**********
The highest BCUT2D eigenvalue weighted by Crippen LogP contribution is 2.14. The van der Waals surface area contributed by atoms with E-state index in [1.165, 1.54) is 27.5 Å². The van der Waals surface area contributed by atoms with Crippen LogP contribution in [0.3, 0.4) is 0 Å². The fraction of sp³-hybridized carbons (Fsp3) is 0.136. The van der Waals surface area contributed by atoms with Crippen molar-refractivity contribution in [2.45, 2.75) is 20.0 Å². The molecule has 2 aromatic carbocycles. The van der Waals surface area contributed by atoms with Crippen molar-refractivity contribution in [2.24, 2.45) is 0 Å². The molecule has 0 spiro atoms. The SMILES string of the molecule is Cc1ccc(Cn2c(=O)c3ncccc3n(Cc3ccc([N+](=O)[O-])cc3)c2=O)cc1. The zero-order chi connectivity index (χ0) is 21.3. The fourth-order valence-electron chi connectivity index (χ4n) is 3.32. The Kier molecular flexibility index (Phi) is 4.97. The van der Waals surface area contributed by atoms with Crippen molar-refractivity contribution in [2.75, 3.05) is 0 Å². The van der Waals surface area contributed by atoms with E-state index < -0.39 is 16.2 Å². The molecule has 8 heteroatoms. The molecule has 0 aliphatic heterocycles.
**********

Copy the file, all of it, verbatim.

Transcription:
The highest BCUT2D eigenvalue weighted by Crippen LogP contribution is 2.14. The van der Waals surface area contributed by atoms with E-state index in [1.165, 1.54) is 27.5 Å². The van der Waals surface area contributed by atoms with Crippen LogP contribution in [0.3, 0.4) is 0 Å². The fraction of sp³-hybridized carbons (Fsp3) is 0.136. The van der Waals surface area contributed by atoms with Crippen molar-refractivity contribution in [2.45, 2.75) is 20.0 Å². The molecule has 2 aromatic carbocycles. The van der Waals surface area contributed by atoms with Crippen molar-refractivity contribution in [2.24, 2.45) is 0 Å². The molecule has 0 spiro atoms. The SMILES string of the molecule is Cc1ccc(Cn2c(=O)c3ncccc3n(Cc3ccc([N+](=O)[O-])cc3)c2=O)cc1. The zero-order chi connectivity index (χ0) is 21.3. The fourth-order valence-electron chi connectivity index (χ4n) is 3.32. The Kier molecular flexibility index (Phi) is 4.97. The van der Waals surface area contributed by atoms with Crippen molar-refractivity contribution in [2.75, 3.05) is 0 Å². The van der Waals surface area contributed by atoms with E-state index < -0.39 is 16.2 Å². The molecule has 8 heteroatoms. The molecule has 0 aliphatic heterocycles.